Relocating & Abandoning Cats

Relocating cats

 Relocating cats is very difficult to do successfully. Unless cats are significantly threatened, they are better off staying in their territory.


Why is a cat better off staying in her original territory?

She has some sort of resource available to her, otherwise she wouldn’t be there.   They are territorial and will keep other cats away.  If spayed/neutered, they will keep unspayed/unneutered cats from coming into the area and increasing the population.


What happens to a cat that is relocated or abandoned?

He will be frightened and run off in a panic looking for his “home.”   He will use considerable energy searching for his original home and have no known food source or shelter.  Many of these cats starve or die from exposure within weeks or a few short months.


Is there a way that a cat can be successfully relocated?

If a cat is being threatened by abuse, it is sometimes helpful to find a situation like a barn home where their chances of survival are greater.   However, it is crucial that the cat be confined to a large cage with litter box, food,  & water or a very secure shed or other such arrangement for AT LEAST 2-3 WEEKS.    During this time the cat, of course, will be fed, watered, and cleaned every day and he/she will come to know that there is a food source here and, after a time, will stay there.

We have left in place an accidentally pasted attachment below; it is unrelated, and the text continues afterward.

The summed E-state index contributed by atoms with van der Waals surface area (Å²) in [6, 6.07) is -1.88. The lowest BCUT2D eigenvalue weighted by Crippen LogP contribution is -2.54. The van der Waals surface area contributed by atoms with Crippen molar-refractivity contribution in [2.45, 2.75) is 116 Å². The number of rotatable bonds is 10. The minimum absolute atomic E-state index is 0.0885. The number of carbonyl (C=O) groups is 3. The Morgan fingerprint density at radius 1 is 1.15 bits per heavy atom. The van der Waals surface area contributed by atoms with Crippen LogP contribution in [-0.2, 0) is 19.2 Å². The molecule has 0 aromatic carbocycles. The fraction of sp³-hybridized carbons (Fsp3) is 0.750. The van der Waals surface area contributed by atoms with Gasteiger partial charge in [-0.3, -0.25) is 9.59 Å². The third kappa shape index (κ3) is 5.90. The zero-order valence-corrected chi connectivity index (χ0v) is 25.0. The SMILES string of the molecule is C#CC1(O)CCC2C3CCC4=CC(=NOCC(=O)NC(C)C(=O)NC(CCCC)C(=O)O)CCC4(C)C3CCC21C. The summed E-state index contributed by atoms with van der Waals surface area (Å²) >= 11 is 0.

Abandoned domesticated cats

Many people believe that a domesticated cat can be dropped off in a populated area, a field, or a barn and survive.   This is very rarely the case even in the unlikely event the cat finds a kindly caretaker.   

Cats left behind when their owner moves are terrified and do not have the instincts necessary to hunt for food and fend for themselves.   They cry out day and night and frantically search for their owner or try to get back into the building from which they were abandoned.   The vast majority of these cats die slowly.    If they are unspayed, they often get pregnant and have kittens which further reduce their physical strength.    Unneutered males and subject to getting into fights with other cats and becoming injured.    All domesticated cats run the risk of starvation, exposure to the elements or becoming prey to dogs or wild animals.  These cats are often doomed to die within a few weeks or months at best.  

Pet cats that are dumped in the woods or at farms will run in a panic to try to find their home.   They have no food source and are incapable of hunting to survive.   They have no shelter and are exposed to the elements.    If a female is unspayed she will become pregnant if she lives that long.   Male cats are subject to fighting with other male cats and suffer additionally from infected wounds.   These cats are generally doomed to die within a few weeks or months at best.